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Digital signature

Legislation and standards

Legislation and standards in electronic signature

Over and above the digital signature law, it is regulated by a series of laws and technical regulations which should ensure its proper implementation:



The law 56/2007, dated 29 December 2007, on measures to promoting Law 56/2007, published on 28 December, on Measures to Promote the Information Society, emerged with the purpose of encouraging the digital society. It lays out a series of mandatory steps in areas of great influence on economic activity, namely:

  • Electronic communications services to consumers, as set forth in Law 32/2003, published November 3, General of Telecommunications
  • Servicios financieros destinados a consumidores.
  • Water supply services to consumers
  • Gas supply services for retail sector
  • Electric supply services to end consumers
  • Travel agency services
  • Passenger transport services by road, rail, sea, or air
  • Commercial activities in retail sector.


The main objective of the Law 11/2007 of 22 June, related to electronic access of citizens to Public Service, is the development of a modern management, focused on delivering to citizens the most efficient service possible, taking advantage of the continuous advancement in information technology. The main impact lies in the fact that it makes the adoption of instruments for the development of eGovernment obligatory than optional. At Isigma, we offer advisory services to align your organization to the requirements of the LAECSP.

The law for digital signatures

The Law 59/2003 of December 19, 2003, for digital signatures, governs the validity of digital signatures in Spain and requirements to be met by certification service providers. Unlike the DIRECTIVE 1999/93/EC OF THE EUROPEAN PARLIAMENT AND OF THE COUNCIL, dated 13 December 1999 that laid down a basic framework for digital signatures, law 59/2003 introduces the possibility to issue electronic certificates to lawful individuals and also regulates electronic ID card.

European directive for digital signatures

The DIRECTIVE 1999/93/EC of the EUROPEAN PARLIAMENT and COUNCIL, dated 13 December 1999, establishing a Community framework for digital signatures "is intended to facilitate the use of digital signatures and to contribute to their legal recognition. The present directive establishes a legal framework for digital signatures and certification services in order to ensure the correct functioning of the internal market.”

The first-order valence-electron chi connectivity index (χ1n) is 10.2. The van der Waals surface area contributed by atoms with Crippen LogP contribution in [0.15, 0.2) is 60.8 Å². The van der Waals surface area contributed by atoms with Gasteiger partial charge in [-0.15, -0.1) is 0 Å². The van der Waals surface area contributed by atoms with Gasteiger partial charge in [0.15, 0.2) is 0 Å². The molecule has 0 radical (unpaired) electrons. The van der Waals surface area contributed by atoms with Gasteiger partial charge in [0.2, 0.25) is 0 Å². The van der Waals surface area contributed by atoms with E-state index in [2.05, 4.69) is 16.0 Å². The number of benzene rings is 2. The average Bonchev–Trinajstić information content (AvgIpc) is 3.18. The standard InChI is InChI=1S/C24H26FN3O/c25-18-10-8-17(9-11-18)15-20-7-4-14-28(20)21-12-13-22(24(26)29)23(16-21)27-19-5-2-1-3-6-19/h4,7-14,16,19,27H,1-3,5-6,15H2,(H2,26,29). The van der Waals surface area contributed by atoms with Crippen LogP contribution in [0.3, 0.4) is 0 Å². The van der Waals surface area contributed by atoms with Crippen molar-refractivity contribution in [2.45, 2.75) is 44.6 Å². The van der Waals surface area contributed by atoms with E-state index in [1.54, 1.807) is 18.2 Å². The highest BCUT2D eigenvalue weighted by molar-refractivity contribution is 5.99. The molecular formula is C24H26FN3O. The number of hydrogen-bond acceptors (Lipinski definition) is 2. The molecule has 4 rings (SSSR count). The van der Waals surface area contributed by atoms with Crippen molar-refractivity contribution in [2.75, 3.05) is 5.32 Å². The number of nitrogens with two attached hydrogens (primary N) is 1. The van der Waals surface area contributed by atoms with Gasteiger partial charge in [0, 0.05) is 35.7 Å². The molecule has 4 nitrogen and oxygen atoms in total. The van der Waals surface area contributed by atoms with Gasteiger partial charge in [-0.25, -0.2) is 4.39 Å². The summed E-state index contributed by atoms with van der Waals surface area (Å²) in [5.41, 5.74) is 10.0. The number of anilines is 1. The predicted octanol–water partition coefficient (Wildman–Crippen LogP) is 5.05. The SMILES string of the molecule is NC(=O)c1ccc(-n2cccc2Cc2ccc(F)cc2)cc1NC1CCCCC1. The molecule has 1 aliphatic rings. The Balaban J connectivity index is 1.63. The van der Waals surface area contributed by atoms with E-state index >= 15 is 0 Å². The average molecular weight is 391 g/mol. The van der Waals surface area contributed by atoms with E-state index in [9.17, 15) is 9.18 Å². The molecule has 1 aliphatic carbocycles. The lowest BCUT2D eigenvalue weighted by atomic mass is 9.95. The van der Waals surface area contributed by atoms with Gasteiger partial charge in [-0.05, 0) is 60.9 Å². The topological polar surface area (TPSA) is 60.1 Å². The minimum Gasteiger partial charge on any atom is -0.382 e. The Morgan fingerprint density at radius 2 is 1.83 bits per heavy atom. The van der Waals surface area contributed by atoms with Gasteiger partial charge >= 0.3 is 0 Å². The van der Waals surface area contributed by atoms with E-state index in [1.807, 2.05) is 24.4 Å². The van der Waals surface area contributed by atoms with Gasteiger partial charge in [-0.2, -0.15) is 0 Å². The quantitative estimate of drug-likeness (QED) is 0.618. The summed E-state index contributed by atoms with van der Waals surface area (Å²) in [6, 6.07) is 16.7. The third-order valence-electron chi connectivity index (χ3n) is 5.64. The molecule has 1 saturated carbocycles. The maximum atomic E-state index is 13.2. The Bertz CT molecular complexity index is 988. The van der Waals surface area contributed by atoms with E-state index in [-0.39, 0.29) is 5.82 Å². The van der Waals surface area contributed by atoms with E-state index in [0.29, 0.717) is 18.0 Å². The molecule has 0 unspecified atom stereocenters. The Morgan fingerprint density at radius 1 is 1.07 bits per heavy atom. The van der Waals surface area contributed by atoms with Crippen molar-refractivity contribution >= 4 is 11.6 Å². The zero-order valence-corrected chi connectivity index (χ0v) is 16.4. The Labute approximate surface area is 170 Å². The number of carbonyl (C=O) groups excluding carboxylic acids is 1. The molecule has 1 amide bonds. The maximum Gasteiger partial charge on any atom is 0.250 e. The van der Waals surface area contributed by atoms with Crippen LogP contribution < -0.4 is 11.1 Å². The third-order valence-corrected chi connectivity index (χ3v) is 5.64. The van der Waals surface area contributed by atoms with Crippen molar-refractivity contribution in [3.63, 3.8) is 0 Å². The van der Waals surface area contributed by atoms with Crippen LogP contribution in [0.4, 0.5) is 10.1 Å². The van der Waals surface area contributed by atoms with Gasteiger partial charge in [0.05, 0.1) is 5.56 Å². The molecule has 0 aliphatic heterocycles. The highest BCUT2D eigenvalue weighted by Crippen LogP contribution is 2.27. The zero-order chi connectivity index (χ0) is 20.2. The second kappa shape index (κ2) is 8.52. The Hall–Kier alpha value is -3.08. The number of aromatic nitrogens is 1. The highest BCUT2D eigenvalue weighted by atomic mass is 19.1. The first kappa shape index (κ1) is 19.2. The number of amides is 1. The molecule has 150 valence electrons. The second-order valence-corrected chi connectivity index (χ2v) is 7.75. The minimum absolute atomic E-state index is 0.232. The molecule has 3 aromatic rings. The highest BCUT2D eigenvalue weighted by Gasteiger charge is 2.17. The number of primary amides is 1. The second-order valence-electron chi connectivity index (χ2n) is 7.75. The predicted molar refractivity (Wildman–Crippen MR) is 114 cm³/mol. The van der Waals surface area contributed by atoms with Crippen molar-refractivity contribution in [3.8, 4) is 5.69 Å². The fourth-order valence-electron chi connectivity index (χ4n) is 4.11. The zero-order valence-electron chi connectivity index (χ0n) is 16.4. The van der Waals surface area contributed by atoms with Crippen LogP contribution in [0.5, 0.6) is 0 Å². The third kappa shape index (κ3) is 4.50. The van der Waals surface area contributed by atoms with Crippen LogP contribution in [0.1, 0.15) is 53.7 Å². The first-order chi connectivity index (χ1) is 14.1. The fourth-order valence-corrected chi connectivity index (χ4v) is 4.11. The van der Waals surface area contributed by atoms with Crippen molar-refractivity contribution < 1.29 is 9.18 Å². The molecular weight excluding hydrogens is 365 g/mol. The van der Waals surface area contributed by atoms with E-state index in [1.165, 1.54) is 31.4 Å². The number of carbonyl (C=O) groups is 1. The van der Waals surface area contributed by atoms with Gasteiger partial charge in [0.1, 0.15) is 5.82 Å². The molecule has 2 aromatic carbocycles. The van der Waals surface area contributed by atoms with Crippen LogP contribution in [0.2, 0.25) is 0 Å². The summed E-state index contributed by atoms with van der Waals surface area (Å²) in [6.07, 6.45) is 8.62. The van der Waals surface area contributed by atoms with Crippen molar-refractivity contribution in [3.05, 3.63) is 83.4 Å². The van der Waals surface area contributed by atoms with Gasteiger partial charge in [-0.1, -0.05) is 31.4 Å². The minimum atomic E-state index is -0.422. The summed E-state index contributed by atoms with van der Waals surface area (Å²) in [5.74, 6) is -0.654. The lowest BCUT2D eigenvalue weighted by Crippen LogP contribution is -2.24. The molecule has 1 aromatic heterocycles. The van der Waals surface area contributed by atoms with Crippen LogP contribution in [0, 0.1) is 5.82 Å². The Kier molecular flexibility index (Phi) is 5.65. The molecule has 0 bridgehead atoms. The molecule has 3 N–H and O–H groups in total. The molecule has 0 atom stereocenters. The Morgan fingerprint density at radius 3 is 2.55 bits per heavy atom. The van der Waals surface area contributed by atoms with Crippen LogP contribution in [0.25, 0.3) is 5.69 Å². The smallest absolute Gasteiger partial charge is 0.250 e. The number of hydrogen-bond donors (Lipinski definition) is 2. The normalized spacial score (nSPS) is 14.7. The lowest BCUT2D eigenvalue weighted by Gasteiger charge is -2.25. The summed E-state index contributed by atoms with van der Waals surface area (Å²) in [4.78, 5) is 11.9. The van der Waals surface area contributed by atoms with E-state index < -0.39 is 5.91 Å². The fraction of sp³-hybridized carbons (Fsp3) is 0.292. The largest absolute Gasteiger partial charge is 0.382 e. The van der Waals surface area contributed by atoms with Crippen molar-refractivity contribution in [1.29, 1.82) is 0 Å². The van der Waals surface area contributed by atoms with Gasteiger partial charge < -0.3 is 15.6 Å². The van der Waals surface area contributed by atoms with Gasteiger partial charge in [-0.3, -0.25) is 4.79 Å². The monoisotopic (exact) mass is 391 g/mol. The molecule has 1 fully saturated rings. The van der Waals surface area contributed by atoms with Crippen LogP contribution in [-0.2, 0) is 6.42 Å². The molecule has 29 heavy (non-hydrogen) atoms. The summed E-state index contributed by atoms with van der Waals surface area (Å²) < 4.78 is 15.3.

Order of the Treasury for the use of digital signatures on tax relations

ORDER HAC/1181/2003 dated 12 May, which is said to have laid down specific norms on the use of digital signatures in electronic tax relations over computer and telematics with the State Tax Administration Agency, is an example of how digital signatures can impact the automation of business processes.

Technical norms and standards

On the other hand, institutions such as CEN (European Centre for Standardisation), ETSI (European Telecommunications Standards Institute), the IETF-PKIX (Internet Engineering Task Force) or RSA Laboratories develop different standards, specifications and norms governing the technology, procedures and formats of information exchanged. Some of the most important ones are:

  • CEN-CWA Series 14 167: Security Requirements for Trustworthy Systems Managing Certificates for Electronic Signature, which establishes requirements for software and hardware systems that manage the life cycle of certificates.
  • CEN-CWA 14169: Secure Signature Creation Devices" EAL 4 + ", which demands a protection profile for secure signature creation devices mentioned in the law 59/2003 dated 19 December 2003, for electronic signatures and the European directive.
  • ETSI TS 101 456 ESI: Policy Requirements for certification authorities issuing qualified certificates, which states a policy to be followed by certification service providers that issue recognised certificates.
  • ETSI TS 101 733 ESI: Electronic signature formats, which define the formats of the digital signatures. Each format presents more complete evidences than the previous format to be verifiable independently.
  • IETS-PKIXX: A long list of RFCs (Request For Comments) that try to ensure the interoperability of digital signature systems. As shown in the RFC 3280 Internet X.509 Public Key Infrastructure Certificate and Certificate Revocation List (CRL) Profile, RFC 3647 Internet X.509 Public Key Infrastructure Certificate Policy and Certification Practices Framework, the standards PKCS # (Public Key Cryptography Standards) of RSA Laboratories released now have laid the foundation for ensuring the interoperability of public key infrastructure (PKI - Public Key Infrastructure).